The building itself is nice. It’s nice to have a space at the McNay that was made for looking at art. There’s the high-tech glass ceiling that adjusts to the natural light, and indoor lights set to automatically supplement the sun when necessary. The flow of the galleries works pretty well, and there’s a sense of elegance to the space. Some of my architect friends complain that it’s a Renzo Piano rip-off, and considering how close we are to the Menil, it’s a bit disappointing to have that shadow cast over the space from the very beginning.
But then you see the art. The innaugural exhibit brings out the big guns that have for some reason been collecting dust in the McNay’s attic. Beautiful works by Joseph Cornell, Jean Arp, John Chamberlain, Paul Feeley, John McLaughlin and on and on fill the space (and more contemporary names too — Kiki Smith, Sandy Skogland, Ernesto Pujol). The show’s not so cohesive — the visitor has to move quickly from Op Art to Minimalism to Abstract Expressionism to Conceptualism — but the groupings generally work, and as a collection of modern and contemporary art, I think it’s stronger than the offerings at SAMA or the Blanton in Austin; definitely a major contribution to our city’s culture.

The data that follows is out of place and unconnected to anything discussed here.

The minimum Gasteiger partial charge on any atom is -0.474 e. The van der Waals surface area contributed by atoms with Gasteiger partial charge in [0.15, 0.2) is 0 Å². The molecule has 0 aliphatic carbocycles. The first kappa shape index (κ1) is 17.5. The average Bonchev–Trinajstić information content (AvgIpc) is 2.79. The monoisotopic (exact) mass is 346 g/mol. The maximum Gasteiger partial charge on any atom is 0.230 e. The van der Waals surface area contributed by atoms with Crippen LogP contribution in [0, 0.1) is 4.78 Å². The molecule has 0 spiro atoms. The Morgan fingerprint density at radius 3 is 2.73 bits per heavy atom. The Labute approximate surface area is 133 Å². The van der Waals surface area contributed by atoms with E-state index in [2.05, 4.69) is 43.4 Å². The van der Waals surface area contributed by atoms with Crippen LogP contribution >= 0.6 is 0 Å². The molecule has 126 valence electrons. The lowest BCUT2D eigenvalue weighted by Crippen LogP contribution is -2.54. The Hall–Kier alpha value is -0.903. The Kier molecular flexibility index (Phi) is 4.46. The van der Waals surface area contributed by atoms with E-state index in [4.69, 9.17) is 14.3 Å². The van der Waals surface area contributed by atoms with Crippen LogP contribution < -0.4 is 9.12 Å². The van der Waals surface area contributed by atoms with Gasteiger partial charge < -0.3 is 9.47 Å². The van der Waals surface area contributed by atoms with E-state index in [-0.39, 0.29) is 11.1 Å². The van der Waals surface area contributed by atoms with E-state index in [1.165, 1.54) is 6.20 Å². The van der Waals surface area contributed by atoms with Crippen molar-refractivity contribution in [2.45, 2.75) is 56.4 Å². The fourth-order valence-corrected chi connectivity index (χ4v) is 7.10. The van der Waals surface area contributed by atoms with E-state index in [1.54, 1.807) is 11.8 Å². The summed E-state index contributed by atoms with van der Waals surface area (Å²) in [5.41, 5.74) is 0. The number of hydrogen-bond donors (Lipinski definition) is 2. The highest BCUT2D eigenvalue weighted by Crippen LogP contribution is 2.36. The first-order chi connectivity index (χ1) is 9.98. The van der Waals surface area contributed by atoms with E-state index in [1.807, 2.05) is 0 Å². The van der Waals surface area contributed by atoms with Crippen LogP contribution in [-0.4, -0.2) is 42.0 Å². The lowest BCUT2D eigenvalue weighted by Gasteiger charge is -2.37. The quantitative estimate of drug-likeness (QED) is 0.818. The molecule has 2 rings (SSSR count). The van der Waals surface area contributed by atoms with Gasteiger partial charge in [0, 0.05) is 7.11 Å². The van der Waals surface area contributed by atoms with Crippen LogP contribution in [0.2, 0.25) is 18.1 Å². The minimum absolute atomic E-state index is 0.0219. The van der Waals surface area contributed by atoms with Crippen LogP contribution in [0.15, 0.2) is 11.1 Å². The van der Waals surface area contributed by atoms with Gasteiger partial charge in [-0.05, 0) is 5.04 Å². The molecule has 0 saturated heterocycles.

Then it dawns on me: there’s another show coming up in August? Where is all this work going? Back in the attic? And this is where we start to get back into groundedness. In a New Light is honestly a show I could visit many times over, and knowing that it will come down to make way for touring exhibits in a month or two is painful to consider. I take heart in the fact that René Barilleaux has organized some wonderful contemporary shows over the years, and will be able to do so much more with this new space. But at the same time I lament that this part of the collection is not one that I will grow to know as I have the more traditional work in the museum’s collection.